Above is my assembled product. The solar charger terminals are connected to the battery, and the load terminals are connected to the fuse panel (through an inline fuse on the positive wire.) The fuse panel is connected to both the DC-DC step down converter (which powers the Pi) and the motor controller. The Pi and the motor controller are both mounted to the wood using nylon stand offs. You can also see a USB to RS-485 adapter plugged in to the Pi, but ignore that. I ended up using something else, and I’ll explain it later.

Next, we mounted it to the actual greenhouse wall, under the fan:

I’ll talk more about the specific components, and how to make them work, in part 2.

Controlling a Ceiling Fan with HackRF – Part 1

For my first HackRF project, I thought I’d try to create a replacement for the remote controls used by my two Hampton Bay ceiling fans. First, we’ll have to understand how the remote communicates with the fan, which is what we’ll do in this post. These remotes let you control the light level and fan speed. The other features, like timers and temperature-based fan speed, are all processed on the remote itself; it just tells the fan the speed and light level to use. There are four dip switches under the batteries that let you “pair” the remote with an individual fan.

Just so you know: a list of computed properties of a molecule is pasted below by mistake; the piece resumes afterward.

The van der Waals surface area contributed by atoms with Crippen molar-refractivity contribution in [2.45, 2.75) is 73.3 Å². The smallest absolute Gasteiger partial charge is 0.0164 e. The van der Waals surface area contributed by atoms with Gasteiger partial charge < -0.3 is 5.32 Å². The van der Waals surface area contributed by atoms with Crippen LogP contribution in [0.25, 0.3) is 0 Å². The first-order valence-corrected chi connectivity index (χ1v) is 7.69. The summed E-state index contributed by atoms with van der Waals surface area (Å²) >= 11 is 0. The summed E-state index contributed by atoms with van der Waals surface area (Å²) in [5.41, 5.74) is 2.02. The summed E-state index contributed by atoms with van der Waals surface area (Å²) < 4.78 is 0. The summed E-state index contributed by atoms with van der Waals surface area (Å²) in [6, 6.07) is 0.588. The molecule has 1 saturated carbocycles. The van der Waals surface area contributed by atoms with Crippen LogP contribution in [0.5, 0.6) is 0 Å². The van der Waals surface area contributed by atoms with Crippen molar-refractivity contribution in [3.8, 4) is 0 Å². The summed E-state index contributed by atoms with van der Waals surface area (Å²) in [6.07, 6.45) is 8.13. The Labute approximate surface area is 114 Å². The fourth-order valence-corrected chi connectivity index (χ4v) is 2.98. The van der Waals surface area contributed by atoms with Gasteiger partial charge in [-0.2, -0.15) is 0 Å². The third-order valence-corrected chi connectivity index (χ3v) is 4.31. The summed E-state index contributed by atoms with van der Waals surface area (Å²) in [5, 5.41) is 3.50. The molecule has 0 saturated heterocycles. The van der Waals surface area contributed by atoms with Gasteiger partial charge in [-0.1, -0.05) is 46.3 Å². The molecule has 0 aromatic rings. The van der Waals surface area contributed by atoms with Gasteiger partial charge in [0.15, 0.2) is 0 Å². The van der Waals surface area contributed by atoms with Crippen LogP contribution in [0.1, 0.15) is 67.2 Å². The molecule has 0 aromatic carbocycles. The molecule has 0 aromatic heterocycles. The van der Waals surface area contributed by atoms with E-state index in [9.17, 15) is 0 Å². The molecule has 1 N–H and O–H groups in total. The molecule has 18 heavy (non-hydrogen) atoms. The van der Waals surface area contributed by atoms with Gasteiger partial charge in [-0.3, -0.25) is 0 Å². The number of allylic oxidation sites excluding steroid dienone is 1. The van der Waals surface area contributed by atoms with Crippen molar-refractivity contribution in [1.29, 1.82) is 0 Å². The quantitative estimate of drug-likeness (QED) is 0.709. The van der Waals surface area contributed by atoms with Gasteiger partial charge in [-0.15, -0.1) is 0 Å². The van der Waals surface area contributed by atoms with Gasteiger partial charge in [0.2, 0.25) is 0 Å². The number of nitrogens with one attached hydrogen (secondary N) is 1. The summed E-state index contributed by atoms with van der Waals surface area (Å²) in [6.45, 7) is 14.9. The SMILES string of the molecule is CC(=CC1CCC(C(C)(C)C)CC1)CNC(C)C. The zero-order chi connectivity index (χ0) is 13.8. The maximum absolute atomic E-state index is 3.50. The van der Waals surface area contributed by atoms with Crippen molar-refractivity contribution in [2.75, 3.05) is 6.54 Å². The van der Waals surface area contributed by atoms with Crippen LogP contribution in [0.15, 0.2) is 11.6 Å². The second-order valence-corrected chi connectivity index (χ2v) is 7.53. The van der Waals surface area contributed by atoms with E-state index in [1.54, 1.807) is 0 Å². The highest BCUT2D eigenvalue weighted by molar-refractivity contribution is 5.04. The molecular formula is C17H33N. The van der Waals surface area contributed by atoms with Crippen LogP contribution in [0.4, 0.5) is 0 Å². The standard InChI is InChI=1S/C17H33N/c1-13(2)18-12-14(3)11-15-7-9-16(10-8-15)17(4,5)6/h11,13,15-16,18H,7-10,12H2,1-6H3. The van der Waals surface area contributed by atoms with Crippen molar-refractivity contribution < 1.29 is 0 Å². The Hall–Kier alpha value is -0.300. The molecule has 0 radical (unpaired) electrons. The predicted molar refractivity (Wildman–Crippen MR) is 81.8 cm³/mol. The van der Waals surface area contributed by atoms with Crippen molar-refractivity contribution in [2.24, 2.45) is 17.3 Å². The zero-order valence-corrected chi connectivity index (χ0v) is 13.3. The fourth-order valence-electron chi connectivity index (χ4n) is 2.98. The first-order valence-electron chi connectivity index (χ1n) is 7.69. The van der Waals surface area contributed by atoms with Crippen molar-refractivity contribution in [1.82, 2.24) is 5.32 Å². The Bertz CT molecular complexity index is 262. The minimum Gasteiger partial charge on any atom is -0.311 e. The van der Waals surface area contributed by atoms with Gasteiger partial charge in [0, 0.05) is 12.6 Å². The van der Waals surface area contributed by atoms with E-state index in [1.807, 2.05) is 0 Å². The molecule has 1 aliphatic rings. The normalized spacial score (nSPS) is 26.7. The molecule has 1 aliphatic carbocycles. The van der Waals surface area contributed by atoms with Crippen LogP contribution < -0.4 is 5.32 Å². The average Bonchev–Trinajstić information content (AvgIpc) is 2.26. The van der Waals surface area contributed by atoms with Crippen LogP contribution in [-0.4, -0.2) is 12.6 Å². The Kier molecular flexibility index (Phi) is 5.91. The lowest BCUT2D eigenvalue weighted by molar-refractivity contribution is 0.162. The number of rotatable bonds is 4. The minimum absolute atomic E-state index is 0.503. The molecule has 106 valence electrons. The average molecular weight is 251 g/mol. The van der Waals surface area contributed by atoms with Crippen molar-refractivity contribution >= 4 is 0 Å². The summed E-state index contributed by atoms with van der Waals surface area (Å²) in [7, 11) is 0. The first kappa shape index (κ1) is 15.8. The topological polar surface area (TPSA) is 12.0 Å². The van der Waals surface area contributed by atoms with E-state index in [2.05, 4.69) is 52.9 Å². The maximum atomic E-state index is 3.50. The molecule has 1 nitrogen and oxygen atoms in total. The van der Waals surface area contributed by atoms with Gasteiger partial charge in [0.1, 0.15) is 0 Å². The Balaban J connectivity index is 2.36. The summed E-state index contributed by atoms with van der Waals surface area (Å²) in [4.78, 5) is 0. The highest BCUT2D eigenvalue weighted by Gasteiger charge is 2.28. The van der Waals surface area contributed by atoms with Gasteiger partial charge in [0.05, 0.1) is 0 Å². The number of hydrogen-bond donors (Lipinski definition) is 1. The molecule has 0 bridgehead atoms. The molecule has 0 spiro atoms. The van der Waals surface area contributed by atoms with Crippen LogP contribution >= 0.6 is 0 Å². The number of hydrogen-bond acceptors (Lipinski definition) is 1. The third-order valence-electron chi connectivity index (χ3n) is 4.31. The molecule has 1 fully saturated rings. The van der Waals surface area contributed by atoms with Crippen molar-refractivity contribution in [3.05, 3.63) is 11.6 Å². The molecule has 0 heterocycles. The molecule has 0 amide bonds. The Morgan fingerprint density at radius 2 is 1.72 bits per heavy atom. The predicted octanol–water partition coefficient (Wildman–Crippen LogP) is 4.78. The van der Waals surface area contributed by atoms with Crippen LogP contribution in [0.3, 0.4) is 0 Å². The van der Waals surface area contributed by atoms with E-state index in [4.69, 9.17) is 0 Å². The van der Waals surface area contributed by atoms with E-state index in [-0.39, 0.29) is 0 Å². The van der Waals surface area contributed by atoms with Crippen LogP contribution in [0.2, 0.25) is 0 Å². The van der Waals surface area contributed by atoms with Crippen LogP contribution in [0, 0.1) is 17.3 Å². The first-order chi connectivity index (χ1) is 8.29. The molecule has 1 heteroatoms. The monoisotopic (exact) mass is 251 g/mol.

To find the remote’s transmit frequency, I looked up its FCCID on the FCC’s website, which told me it uses 303.85Mhz. With that knowledge, I used hackrf_transfer to record a sample of the remote telling the fan to go to “high” with the lights turned off. The command I used is as follows:

hackrf_transfer -r fan_high.iq -f 303000000 -s 8000000 -b 1

After it was running, I pressed the button on the remote to turn the fan on, waited a moment, and stopped the recording. I opened the file in baudline as a “raw” file,  with a sample rate of 8000000, 2 channels, quadrature and flip complex checked, using a an 8-bit signed decode format. Some older blog posts will claim that the data is unsigned, but that was changed in more recent firmware updates.